When I started this company, I had one goal: build a Sanctuary for creative people. I’d been looking around the agency space, and felt like the structural effects of capitalism created a particularly unhappy environment for artists and makers to practice their craft. I used to work at a small agency with a big reputation, called Gin Lane.
In 2012 I was young, apps were new and the Internet was exciting. We worked hard, and pulled off crazy things we weren’t sure where even possible. We would spend days living at the office, smoking cigarettes and taking turns sleeping on the couch to launch strung-together projects for massive brands, as a bunch of 23 year olds.
I learnt a lot about design and technology, but more importantly I learnt how I didn’t want to run a company. As time went on, I started realizing that we weren’t getting properly compensated for how hard we were working. I asked for profit share and equity on behalf of our team. I wanted to be the CTO of Gin Lane so I could try and turn the failing tech arm into a profitable side of the business (it never was). I didn’t get any of this, so I left.
I’m Australian, and I needed a visa to freelance, so I started ‣ Inc, and granted myself a visa through that org (a “legal grey area” in US immigration). I worked in Seoul for a while; then Berlin for almost a year with a handful of German developers I met through open source on GitHub, and we built little projects together for a while. Eventually my visa was approved, so I moved back to NYC, was accepted into New Inc, and met Sebastian at Think Coffee (the first person I ever interviewed!).
Jacob and I met at Gin Lane too. We’d been friends since 2013(?) and kept in touch. We liked to meet up and chat and support each other and talk shop (and love and other stuff too) as peers. I was a big fan of ‣ , and I loved hanging out at their storefront (annoyingly called XXXI) in the East Village. That’s how I met Jake and Elie too.
<aside> 💡 XXIX* was never founded, it happened; it grew out of a collaboration that started in 2013 in New York City. We finally admitted we were a real business in 2015 when we had to sign the lease on our own office*.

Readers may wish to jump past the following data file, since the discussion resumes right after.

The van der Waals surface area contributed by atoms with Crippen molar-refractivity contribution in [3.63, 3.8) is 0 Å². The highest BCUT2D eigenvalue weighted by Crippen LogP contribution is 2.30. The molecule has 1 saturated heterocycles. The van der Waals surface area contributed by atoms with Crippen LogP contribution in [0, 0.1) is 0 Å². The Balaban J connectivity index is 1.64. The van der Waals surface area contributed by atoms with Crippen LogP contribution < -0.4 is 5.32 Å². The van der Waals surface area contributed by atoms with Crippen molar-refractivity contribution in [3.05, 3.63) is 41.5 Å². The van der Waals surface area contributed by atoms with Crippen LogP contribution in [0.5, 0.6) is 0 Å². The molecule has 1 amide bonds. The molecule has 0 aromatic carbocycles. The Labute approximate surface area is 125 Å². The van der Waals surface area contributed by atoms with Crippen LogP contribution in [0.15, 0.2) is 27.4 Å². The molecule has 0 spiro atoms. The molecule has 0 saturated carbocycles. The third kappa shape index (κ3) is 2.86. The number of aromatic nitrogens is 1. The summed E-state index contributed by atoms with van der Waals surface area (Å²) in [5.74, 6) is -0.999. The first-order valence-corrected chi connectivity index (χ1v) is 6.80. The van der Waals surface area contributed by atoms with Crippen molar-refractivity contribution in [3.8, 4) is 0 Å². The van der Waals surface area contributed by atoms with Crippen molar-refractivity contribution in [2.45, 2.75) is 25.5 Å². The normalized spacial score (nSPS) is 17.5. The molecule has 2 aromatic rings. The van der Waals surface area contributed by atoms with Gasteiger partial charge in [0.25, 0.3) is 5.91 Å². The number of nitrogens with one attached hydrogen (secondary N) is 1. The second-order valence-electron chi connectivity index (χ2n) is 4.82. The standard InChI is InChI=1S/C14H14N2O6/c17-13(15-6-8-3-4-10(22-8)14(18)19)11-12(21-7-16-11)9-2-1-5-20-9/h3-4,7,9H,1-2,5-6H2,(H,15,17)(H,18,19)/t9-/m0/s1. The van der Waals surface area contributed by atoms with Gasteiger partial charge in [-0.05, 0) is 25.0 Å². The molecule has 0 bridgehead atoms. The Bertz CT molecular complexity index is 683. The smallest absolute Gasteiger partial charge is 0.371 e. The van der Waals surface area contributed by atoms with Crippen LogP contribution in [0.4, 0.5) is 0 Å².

It occurred to us that, for all the time designers spend re-thinking other industries, we hadn't really looked at our own as critically. So, like many young people starting out on their own, we set out to do things a little differently*.
That worked great for a while – our studio grew, our projects got better, our work was fun – until one fateful project in 2017 opened our eyes: we realized that we had to take more responsibility for our work. That meant being more proactive about the wellbeing of our team, more transparent about how our business was run, more selective about the projects we worked on, and more thoughtful about our contribution to community and environment.
We saw our friends at Sanctuary Computer having a lot of the same conversations. We’ve always felt that technology and design should work together as a single unit so in 2019 we formalized our long-time collaboration to become 'sister studios' and eventually becoming part of what is today garden3d.
Today we’re putting our experience as a partially remote team to use in becoming fully decentralized*, exploring some new avenues for our practice, growing our immediate and extended family, and building a studio that makes us* healthy, happy, and busy.
One night Jacob and I met up in the LES in 2019(?), and he mentioned that they were at a crossroads: Jake and Jacob had worked together for years and felt like they needed to make a change, but they weren’t sure what to do. At that point I’d already started planning out Manhattan Hydraulics, so we saw an opportunity to build an even stronger design culture together.
Jacob, Jake and I decided to join our companies together, in a house called ‣ — we’d support them in growing their studio, and lend a hand with dev on their projects. They’d help build a cutting edge design discipline at garden3d, and we’d share as much inbound business as possible. We also wanted to build out XXXI into a bigger, globe spanning space, and invest in that community. The pandemic slowed that down by about a year; so instead we helped Elie launch Index (the new XXXI) as an online-first community late 2020, and this year, we’re opening our first physical location.
‣ was born around the same time, out of a frustration in working with freelance designers. We were getting more and more “soup to nuts” product work, and the right product designer was hard to come by.
We wanted to invent things, we needed a crack team of futuristic UI designers who think like computers. So I hired Brendon (who was on tour in Europe), Devin (from Twitter, lol) and Tim (an ex-org designer), gave them virtually no direction, and couple of (very big) projects to try and tackle. To this day Manhattan Hydraulics is the most democratic and self organizing group of the three, and a big part of that is due to those (challenging but rewarding!) beginnings.
Somehow, Hydro came into work every day with matching outfits. It might be that NYC black and white vibe tho.
Devin snapped this pic in our first design review, just after we settled on our studio’s name.